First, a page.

It might not have been the prettiest of colours, but this dragonfly stood still long enough for me to get some pretty good photos. Not only did it sit for a while, but even smiled for the photo (well not really, its mouth parts just give that impression). If you Google “dragonfly faces”, you get quite a selection of adorable dragonfly closeups showing you the different expressions of various dragonflies, some are very happy and others are quite grumpy looking. It’s an odd sight considering a dragonfly face is not something many of us get to see, especially since they’re mostly whizzing around at top speeds between 30-60 km/h (19-38 mph).
Since we’re on the topic of woodpeckers, I thought I’d show you a different kind. This beautiful, puffed out bird was diligently hole checking on an island in Belize. It was traveling with a friend from palm tree to palm tree, which made me realize that the woodpeckers I’ve seen have often traveled in pairs. I’m not entirely sure what kind of woodpecker this is, as it has the face markings of a ladderback woodpecker, but more yellow coloring on the underbelly than usual. I saw them at the same times each day which gave me multiple opportunities to observe their behavior and get some great photos.
This tiny little beauty is a type of strawberry dart frog from Costa Rica. They call this particular variety a blue jeans poison dart frog because the red bodied frog has blue arms and legs. The bright colors of these frogs is a signal to any predators that they are extremely toxic and should be left alone. The poison from one individual frog is enough to kill 10 adult humans. When I saw this frog it shocked me how tiny they really are, as they are generally about the size of your big toenail. It’s also amazing to me that such tiny frogs can create so much noise!
This brightly colored scarlet macaw was spotted with it’s equally impressive partner, chowing down on beach almonds (Terminalia catappa tree) along the coast of Costa Rica. As is quite typical of the parrot family, they are large and they are loud! You almost always see them flying and hanging out in pairs, and they know how to communicate very well with each other. They will let each other know when it’s time to fly off to another spot with a very loud screech. This was such a spectacular sight on a bright sunny beach day – life doesn’t get any better than this. It makes me sad to think about how many of these birds live in isolation, in cages, unable to be free or have a partner to chat with. As glorious as they are to look at, nothing is more glorious than spotting them flying freely through the sky as nature intended it.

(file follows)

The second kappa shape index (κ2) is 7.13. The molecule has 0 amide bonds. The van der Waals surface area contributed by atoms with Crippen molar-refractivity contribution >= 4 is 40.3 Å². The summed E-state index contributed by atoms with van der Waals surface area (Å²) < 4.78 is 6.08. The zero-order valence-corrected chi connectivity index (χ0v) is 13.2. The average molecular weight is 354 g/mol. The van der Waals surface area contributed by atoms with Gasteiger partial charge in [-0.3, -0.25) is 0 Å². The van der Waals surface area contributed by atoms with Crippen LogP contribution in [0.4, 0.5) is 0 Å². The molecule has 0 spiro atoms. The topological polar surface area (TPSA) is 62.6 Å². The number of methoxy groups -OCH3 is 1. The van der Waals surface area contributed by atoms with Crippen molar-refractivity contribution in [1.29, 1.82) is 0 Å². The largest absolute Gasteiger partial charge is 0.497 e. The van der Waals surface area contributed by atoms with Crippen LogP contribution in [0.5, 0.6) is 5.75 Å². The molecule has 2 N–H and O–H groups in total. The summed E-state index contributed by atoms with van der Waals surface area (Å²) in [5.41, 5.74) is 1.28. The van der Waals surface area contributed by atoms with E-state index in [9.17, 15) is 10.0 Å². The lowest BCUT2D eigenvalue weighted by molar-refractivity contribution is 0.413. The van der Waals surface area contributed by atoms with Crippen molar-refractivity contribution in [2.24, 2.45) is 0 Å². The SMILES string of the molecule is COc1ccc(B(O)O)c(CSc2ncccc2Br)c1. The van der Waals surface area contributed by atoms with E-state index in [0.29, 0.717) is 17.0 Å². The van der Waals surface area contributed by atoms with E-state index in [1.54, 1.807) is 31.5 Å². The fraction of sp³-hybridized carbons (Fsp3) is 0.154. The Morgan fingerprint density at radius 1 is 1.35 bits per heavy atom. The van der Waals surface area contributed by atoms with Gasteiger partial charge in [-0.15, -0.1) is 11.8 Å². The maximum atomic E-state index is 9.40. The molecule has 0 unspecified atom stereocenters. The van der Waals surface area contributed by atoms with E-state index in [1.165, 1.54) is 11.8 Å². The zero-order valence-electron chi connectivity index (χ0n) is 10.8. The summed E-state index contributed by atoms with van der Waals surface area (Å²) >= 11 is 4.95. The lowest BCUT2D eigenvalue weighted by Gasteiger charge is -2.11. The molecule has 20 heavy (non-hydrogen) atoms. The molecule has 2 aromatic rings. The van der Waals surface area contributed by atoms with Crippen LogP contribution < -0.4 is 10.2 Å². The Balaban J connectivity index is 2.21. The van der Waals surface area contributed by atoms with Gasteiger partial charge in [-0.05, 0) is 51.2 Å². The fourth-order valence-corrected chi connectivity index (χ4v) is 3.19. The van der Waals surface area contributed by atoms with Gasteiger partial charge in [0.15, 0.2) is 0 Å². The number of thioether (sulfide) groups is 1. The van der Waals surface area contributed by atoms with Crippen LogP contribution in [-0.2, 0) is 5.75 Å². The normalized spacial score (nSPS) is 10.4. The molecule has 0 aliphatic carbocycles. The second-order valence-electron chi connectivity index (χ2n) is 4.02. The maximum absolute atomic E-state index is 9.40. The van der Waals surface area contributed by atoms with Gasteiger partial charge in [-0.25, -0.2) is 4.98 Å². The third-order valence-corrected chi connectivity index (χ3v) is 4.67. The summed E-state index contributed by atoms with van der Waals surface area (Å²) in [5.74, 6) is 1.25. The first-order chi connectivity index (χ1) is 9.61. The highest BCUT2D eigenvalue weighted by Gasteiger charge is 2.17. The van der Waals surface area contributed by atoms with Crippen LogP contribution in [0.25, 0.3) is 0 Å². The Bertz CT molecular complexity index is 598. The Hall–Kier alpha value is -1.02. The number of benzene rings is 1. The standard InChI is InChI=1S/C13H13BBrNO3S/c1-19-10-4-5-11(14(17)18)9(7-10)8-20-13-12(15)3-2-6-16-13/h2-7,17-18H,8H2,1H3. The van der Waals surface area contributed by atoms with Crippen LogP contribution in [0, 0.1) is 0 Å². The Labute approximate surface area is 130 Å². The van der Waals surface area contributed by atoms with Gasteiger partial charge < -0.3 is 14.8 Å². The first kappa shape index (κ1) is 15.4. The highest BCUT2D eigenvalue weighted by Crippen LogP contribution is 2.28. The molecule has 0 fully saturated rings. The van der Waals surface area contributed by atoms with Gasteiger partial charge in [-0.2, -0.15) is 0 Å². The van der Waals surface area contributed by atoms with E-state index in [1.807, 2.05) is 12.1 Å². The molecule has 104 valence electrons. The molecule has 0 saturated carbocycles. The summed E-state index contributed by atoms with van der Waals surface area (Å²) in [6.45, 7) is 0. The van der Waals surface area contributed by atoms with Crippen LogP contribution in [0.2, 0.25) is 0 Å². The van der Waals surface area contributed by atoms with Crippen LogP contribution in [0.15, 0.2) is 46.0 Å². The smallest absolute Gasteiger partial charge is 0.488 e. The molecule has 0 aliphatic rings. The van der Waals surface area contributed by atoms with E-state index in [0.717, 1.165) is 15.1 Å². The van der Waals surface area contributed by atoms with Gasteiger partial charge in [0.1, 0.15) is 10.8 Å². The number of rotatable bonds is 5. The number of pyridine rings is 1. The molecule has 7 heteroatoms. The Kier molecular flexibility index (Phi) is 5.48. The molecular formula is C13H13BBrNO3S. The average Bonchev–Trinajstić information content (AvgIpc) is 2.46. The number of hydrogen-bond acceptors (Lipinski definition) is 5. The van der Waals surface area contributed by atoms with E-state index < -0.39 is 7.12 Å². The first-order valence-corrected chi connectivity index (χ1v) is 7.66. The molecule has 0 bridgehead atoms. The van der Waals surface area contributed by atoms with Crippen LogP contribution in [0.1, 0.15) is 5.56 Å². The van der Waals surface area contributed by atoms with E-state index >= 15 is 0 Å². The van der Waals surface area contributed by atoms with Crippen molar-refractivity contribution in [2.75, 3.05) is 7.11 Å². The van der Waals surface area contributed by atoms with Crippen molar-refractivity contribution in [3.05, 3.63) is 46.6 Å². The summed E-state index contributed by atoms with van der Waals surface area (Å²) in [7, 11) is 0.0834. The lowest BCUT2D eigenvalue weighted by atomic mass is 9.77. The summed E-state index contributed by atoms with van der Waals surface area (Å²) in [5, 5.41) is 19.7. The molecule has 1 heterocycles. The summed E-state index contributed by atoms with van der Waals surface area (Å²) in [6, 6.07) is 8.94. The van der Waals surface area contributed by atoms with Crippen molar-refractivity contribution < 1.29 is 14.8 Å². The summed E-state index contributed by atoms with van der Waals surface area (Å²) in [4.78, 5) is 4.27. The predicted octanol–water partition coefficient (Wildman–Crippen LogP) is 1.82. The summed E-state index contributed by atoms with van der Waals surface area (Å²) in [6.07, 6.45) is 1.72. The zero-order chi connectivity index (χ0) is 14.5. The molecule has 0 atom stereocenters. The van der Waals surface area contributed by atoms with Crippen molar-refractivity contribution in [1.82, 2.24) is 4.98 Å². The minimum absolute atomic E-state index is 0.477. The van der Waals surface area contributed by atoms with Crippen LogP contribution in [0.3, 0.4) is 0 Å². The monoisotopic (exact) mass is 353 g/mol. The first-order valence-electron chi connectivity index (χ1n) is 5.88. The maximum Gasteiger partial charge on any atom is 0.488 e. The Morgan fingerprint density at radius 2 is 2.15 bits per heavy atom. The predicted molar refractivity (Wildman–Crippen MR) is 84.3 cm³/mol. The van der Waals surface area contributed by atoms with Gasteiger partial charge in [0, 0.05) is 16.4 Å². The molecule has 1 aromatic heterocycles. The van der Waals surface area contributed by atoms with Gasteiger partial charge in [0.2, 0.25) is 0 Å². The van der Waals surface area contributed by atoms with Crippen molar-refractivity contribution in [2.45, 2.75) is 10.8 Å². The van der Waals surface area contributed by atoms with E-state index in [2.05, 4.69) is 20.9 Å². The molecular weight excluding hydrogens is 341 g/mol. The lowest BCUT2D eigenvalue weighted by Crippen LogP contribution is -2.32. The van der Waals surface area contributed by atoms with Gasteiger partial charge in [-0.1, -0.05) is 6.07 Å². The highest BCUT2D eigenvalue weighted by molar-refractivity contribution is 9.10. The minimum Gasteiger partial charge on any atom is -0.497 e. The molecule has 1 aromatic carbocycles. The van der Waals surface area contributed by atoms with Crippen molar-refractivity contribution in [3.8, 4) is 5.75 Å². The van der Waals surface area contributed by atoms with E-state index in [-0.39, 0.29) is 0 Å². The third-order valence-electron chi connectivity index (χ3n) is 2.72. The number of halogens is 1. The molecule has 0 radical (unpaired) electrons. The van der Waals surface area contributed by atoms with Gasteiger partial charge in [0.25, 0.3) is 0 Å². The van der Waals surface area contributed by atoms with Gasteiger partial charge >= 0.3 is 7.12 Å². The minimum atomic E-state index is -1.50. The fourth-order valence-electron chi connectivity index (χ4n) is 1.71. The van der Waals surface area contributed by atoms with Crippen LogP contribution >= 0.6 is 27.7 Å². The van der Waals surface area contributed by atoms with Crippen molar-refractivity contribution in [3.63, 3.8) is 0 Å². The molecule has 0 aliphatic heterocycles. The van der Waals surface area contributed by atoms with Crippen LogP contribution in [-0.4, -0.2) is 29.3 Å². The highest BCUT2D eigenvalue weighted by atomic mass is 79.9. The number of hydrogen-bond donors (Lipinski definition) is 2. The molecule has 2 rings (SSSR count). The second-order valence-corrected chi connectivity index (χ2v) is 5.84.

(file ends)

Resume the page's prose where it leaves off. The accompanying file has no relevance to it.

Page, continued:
A gorgeous school of Blue Tang fish swimming through the corals around South Water Caye island in Belize. These fish swim across you in undulating waves, and it’s very soothing and relaxing to watch them. They mostly swim in a large school of fish, moving through the water as if they are a single large organism, all connected and communicating. They seem so peaceful, as if no predators exist in the world, and for those moments I wish that could be true for us all.
These green tree frogs are the masters of camouflage. They look exactly the same color and shape as new mangrove leaves, which is exactly how I would want to look too if I lived in croc infested waters in Cairns, Australia. They’re actually quite chubby and large for a frog, growing to about 4.5 inches long (11.5 cm). They are a wonderful visitor to have in your garden if you are so lucky, as they eat cockroaches, locusts, moths and spiders. They are docile creatures who are relatively unafraid of humans, and so are commonly found hanging around outdoor lights waiting for approaching food. They are incredibly vocal using calls for mating, but will also scream when attacked by predators or squeak when poked. As cute as that may be, I do not encourage you to go around poking tree frogs as any toxins on your hand will get absorbed through their skin which is also how they absorb oxygen to breathe.
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These beautiful plants are known for a range of colored flowers predominantly seen in red, orange and yellow. They are mostly a tropical plant and are unsurprisingly related to the Bird of Paradise (of which the flowers look very similar) and also bananas (which look like a larger version of this plant). The flower produces nectar to attract pollinators such as hummingbirds. If you ever decide you want a tropical-looking garden, the inclusion of some different heliconias are a must and fairly easy to grow. The luscious green foliage and bright splash of flower color will certainly brighten up your day. Happy weekend everyone!